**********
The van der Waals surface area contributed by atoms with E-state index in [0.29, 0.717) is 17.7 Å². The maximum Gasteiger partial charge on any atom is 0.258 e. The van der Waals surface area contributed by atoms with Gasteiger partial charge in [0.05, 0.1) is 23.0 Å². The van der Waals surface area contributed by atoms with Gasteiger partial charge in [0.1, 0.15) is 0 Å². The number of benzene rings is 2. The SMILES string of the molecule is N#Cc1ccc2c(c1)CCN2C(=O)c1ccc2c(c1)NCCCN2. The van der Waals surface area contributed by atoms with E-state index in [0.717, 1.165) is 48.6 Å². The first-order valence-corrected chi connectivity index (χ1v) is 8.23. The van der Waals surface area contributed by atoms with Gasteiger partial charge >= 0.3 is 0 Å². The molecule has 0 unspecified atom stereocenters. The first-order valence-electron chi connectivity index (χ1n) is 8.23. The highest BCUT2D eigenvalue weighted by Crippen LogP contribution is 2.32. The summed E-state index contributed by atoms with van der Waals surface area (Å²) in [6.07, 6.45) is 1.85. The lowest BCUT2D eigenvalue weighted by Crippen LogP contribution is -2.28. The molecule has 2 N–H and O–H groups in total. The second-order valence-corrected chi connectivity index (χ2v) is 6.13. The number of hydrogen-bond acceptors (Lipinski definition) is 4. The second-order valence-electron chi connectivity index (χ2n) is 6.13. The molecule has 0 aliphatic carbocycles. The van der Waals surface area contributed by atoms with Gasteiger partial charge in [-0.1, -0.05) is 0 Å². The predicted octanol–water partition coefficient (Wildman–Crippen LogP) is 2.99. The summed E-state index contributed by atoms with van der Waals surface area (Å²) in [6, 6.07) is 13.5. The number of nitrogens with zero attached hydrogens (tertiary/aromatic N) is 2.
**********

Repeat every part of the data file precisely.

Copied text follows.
The van der Waals surface area contributed by atoms with E-state index in [0.29, 0.717) is 17.7 Å². The maximum Gasteiger partial charge on any atom is 0.258 e. The van der Waals surface area contributed by atoms with Gasteiger partial charge in [0.05, 0.1) is 23.0 Å². The van der Waals surface area contributed by atoms with Gasteiger partial charge in [0.1, 0.15) is 0 Å². The number of benzene rings is 2. The SMILES string of the molecule is N#Cc1ccc2c(c1)CCN2C(=O)c1ccc2c(c1)NCCCN2. The van der Waals surface area contributed by atoms with E-state index in [0.717, 1.165) is 48.6 Å². The first-order valence-corrected chi connectivity index (χ1v) is 8.23. The van der Waals surface area contributed by atoms with Gasteiger partial charge >= 0.3 is 0 Å². The molecule has 0 unspecified atom stereocenters. The first-order valence-electron chi connectivity index (χ1n) is 8.23. The highest BCUT2D eigenvalue weighted by Crippen LogP contribution is 2.32. The summed E-state index contributed by atoms with van der Waals surface area (Å²) in [6.07, 6.45) is 1.85. The lowest BCUT2D eigenvalue weighted by Crippen LogP contribution is -2.28. The molecule has 2 N–H and O–H groups in total. The second-order valence-corrected chi connectivity index (χ2v) is 6.13. The number of hydrogen-bond acceptors (Lipinski definition) is 4. The second-order valence-electron chi connectivity index (χ2n) is 6.13. The molecule has 0 aliphatic carbocycles. The van der Waals surface area contributed by atoms with Gasteiger partial charge in [-0.1, -0.05) is 0 Å². The predicted octanol–water partition coefficient (Wildman–Crippen LogP) is 2.99. The summed E-state index contributed by atoms with van der Waals surface area (Å²) in [6, 6.07) is 13.5. The number of nitrogens with zero attached hydrogens (tertiary/aromatic N) is 2.